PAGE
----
Social Media and Mental Health Concerns in 2024

Medically reviewed by Dr. Mark Hrymoc, M.D.

By Ashley Barnes, M.S.

Social Media

Social media is a form of internet-based communication that allows people to create, share, and exchange information and ideas in virtual communities and networks. It can include text, visuals, personal messages, and other content, such as videos. Social media often features user-generated content that encourages engagement through likes, shares, comments, and discussion.

Uses for social media include:

  • Connecting with others: People can use social media to build relationships, have conversations, and connect with their audience.
  • Sharing Information: People can use social media to share ideas, personal messages, and other content.
  • Marketing: Brands and creators can use social media marketing to sell products or services, connect with their audience, and build their brand.
  • Creating Content: People can use social media to create web content, such as blogs and podcast

Some popular social media platforms include:

  • TikTok
  • Facebook
  • Instagram
  • Snapchat
  • YouTube

While social media can be beneficial, it can also pose challenges for users, such as burnout, social media addiction, and the spread of information that isn’t accurate.

Social Media and Mental Health 

Social media use can have both positive and negative effects on mental health, but some studies have found that spending more than three hours a day on social media can increase the risk of negative outcomes for teens and young adults:

  • Negative effects: These include depression, anxiety, loneliness, addiction, low self-esteem, feelings of missing out (FOMO), and internalizing negative feelings about oneself (Yale Medicine, 2024).
  • Positive effects: These include sharing and connecting, getting news and information, and meeting new people.

Some studies have also found that certain groups may be more at risk, including adolescent girls, those already experiencing poor mental health, and those who are exposed to cyberbullying (Harvard School of Public Health, 2023):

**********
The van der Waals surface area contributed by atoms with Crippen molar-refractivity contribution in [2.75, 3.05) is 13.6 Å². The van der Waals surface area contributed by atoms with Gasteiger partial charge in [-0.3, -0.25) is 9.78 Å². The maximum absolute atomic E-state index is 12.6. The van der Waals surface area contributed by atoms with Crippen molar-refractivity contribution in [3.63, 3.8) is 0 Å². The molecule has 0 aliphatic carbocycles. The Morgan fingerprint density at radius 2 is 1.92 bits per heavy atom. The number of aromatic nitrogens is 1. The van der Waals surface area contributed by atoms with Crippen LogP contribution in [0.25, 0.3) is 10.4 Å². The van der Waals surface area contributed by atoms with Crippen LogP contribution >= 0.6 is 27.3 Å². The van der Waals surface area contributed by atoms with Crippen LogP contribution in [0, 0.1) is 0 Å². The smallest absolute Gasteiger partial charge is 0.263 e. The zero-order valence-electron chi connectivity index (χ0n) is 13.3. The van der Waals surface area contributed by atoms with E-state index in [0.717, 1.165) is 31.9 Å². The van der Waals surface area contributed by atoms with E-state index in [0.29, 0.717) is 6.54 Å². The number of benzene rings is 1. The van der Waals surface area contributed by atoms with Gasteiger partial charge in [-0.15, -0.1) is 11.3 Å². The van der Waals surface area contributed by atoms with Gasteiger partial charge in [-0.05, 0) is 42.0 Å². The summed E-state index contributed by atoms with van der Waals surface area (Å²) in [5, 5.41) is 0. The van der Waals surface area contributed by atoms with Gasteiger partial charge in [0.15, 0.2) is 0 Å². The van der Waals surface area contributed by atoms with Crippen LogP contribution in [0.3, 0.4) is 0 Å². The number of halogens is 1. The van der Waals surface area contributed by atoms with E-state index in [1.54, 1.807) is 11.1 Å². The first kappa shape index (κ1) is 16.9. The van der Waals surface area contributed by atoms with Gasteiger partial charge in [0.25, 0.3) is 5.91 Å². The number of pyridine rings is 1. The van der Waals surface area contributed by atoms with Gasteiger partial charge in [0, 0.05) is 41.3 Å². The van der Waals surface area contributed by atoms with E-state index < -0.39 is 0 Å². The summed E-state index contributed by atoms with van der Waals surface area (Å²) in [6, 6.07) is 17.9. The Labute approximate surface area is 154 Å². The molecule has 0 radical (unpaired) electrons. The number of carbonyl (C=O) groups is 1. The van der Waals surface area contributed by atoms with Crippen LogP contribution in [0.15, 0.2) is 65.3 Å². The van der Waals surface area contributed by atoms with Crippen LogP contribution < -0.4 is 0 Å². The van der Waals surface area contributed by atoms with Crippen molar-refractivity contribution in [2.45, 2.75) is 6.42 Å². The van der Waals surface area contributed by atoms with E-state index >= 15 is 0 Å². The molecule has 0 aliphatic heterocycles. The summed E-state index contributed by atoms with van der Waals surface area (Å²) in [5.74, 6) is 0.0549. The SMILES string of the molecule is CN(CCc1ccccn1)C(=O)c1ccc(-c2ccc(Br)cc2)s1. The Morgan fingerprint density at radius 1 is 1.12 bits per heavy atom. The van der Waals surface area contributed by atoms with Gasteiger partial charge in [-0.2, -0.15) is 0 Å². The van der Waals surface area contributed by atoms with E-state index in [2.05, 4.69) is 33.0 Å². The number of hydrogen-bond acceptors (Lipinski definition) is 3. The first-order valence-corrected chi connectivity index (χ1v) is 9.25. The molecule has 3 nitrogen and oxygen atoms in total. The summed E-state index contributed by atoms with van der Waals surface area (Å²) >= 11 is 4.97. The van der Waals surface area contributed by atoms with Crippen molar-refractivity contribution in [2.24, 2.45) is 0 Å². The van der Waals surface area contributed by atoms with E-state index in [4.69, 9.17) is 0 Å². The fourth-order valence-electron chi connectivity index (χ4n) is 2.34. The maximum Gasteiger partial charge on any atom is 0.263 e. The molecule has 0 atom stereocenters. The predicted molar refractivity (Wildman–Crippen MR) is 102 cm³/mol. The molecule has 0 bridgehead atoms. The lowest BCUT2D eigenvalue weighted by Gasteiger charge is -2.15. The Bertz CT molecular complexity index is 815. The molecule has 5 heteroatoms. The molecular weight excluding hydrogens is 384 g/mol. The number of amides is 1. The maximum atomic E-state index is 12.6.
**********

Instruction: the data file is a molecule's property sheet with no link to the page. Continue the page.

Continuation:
• Cyberbullying: This can lead to depression and other mental health conditions.
  • Social comparisons: Seeing others’ lives on social media can expose teens to idealized self-presentations that can negatively impact body image and encourage social comparisons.
  • Unrealistic appearances: Social media platforms like Facebook, Instagram, and Snapchat can increase the likelihood of seeing unrealistic, filtered photos at a time when teen bodies are changing. 

Surgeon General Warning

Surgeon General Vivek Murthy has been advocating for social media warning labels which would highlight the aforementioned risks of social media use. The warnings would be alike those found on tobacco and alcohol products.

The Surgeon General is urging technology companies to share internet data on the health impacts of their products, restrict features like push notifications, autoplay, and infinite scroll, as well as allow independent safety audits.

According to a recent Gallup survey, teens spend an average of 4.8 hours on social media a day on platforms such as TikTok and Instagram.

How to Help

Mental health professionals such as therapists and child and adolescent psychiatrists can help teens find a safe environment to discuss and process their mental health challenges.

The Mental Health Center works with psychiatrists and therapists who specialize in treating teens and supporting them with mental health concerns.

  • Candyce DeLoatch, MD: Dr. DeLoatch is a member of the American Board of Psychiatry and Neurology. She is a board-certified psychiatrist, specializing in General Adult and Child & Adolescent Psychiatry. Dr. DeLoatch has also provided consultation and liaison services for UCLA Santa Monica Hospital, and has spent the last several years working in community mental health providing treatment for foster youth.
  • Daniel Son, MD: Dr. Daniel Son is unique in having completed formal fellowship training in both Child & Adolescent and Addiction Psychiatry. He has a particular interest in the treatment of severe mental illness and adolescents with addiction issues.
  • Ellie Mizani, MD: Dr. Ellie Mizani is a psychiatrist specializing in child and adolescent psychiatry and addiction medicine. She is board-certified by the American Board of Psychiatry and Neurology. She is one of few psychiatrists practicing in the Los Angeles area with formal training in child and adolescent psychiatry as well as addiction medicine.